It is true that the level of Government spending has reduced--we might assume that it will reduce dramatically over the next few months given a dramatic increase in tax revenues coming to the Government as more is spent in the consumer boom that is building up--but dis-saving in the corporate sector has more than matched that improvement in Government finances.

I know that "dis-saving" is a ghastly term, meaning the reverse of saving, but let us consider the second quarter of 1996. As a proportion of gross domestic product, the dis-saving by Government was 4 per cent. By the fourth quarter of that year, only six months later, it had fallen to 1.3 per cent. Goldman Sachs and the Institute of Fiscal Studies, for example, were saying, "This is a dramatic 2.7 per cent. improvement." But that was more than matched by a worsening in the corporate sector of 2.9 per cent. Company savings over that period dramatically declined.

Once again, we are seeing a reduction in savings and an increase in consumption. It is like pressing one side of a mattress and seeing the other side rise. Until we tackle the underlying imbalance in the economy, an impact on reducing Government debt could be wiped out by a reverse effect in the corporate sector or even in personal savings.

The green budget is quite glowing about our prospects, but, in reality, total savings within the economy, as a proportion of GDP, declined from 16.4 to 16.1 per cent. How does that relate to investment? If we cannot increase the level of savings, we cannot increase the level of investment. It is especially significant and disturbing that the level of investment in the economy as a proportion of GDP is lower than it was during Mrs. Thatcher's first recession. That is stunning. In the midst of that devastating recession, the then Government presided over a higher level of investment than was achieved after five years of sustained growth in the economy.

The long-term implications are devastating. If we make a simple comparison between ourselves and Germany, we should be aware that the latest figure for the UK for the first quarter of this year is 15.2 per cent. of GDP savings while in Germany, for the last quarter of last year--the latest figure that is available--the proportion is 21 per cent. Until we close that gap, we shall continue to decline in relation to the strength of the German economy. Any question of being able to join monetary union or even re-enter the exchange rate mechanism would be extremely painful.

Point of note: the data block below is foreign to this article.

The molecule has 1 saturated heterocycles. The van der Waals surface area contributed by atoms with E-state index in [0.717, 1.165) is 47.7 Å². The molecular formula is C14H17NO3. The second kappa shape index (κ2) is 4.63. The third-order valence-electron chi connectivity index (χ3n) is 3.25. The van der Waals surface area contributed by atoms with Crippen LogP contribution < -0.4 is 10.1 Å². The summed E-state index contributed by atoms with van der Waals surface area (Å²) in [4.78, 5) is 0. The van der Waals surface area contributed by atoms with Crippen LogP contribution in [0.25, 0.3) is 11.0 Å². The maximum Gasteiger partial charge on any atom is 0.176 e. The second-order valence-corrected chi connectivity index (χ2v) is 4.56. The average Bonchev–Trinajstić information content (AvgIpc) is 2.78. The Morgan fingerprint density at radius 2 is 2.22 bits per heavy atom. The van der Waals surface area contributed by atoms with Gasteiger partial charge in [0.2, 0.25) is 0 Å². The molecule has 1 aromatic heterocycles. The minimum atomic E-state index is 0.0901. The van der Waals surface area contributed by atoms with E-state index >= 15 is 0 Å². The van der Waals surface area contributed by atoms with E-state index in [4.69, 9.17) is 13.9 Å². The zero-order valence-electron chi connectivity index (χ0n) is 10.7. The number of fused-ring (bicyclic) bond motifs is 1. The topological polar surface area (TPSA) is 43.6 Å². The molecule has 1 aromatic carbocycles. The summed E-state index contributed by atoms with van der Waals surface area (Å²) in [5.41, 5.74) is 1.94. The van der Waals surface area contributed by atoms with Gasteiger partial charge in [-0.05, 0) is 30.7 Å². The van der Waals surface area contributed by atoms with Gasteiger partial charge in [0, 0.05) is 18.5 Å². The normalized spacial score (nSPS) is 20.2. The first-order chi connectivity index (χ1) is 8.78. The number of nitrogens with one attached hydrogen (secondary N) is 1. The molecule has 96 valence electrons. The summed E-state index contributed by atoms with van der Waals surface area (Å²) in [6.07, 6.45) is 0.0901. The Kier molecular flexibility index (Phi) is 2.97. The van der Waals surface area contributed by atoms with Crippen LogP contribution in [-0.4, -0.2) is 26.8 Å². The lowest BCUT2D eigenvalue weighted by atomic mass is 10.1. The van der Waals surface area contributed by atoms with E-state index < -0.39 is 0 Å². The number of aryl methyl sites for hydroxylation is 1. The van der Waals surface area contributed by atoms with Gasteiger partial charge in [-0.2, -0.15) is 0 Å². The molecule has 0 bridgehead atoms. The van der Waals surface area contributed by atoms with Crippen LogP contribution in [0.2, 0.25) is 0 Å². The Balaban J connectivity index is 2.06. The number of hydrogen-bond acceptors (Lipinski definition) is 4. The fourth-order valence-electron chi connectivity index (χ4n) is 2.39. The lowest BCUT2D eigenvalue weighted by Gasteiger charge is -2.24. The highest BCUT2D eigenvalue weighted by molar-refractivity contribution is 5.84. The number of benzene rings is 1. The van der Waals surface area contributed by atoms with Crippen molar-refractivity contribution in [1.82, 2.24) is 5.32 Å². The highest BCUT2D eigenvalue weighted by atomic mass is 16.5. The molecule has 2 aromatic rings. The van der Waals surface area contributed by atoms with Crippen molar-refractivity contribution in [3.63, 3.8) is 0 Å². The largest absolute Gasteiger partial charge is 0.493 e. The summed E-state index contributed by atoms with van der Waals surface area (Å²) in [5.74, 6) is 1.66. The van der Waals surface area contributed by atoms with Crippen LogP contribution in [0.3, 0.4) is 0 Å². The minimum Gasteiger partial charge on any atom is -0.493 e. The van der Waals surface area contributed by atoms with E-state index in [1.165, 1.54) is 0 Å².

I shall conclude by spelling out what we should do. We need to tackle the so-called black hole in Government finances with a set of policies that improve the level of

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investment. A clear and obvious approach would be a tax on dividends. That would immediately bring in billions of pounds to the Government, thus eliminating borrowing problems. At the same time, we would create a climate in which business would be encouraged to invest rather than to consume profits. That would put us more in the frame of mind of, for example, German and Japanese corporate leaders.

The second obvious option is the utilities tax, which the Government are committed to introducing. How much better it would be if we were to pitch the tax at a realistic level of £10 billion. I do not take that figure simply on the basis of saying that that is twice what we think that we shall get from my right hon. Friend the Chancellor of the Exchequer. It is the figure which every independent City analyst of what the utilities could sustain has said is possible. If the utilities can sustain it, we should encourage them to make a major contribution to the restoration of sanity in our public finances and the increase in investment.

If either of those options were too radical, I can think of many other areas. We could have a higher rate of capital gains tax on short-term profit-taking--once more, bringing money into government, but encouraging long-term investment by British industry. Certainly, we should think in terms of halving the rate of advanced corporation tax relief from 20 to 10 per cent.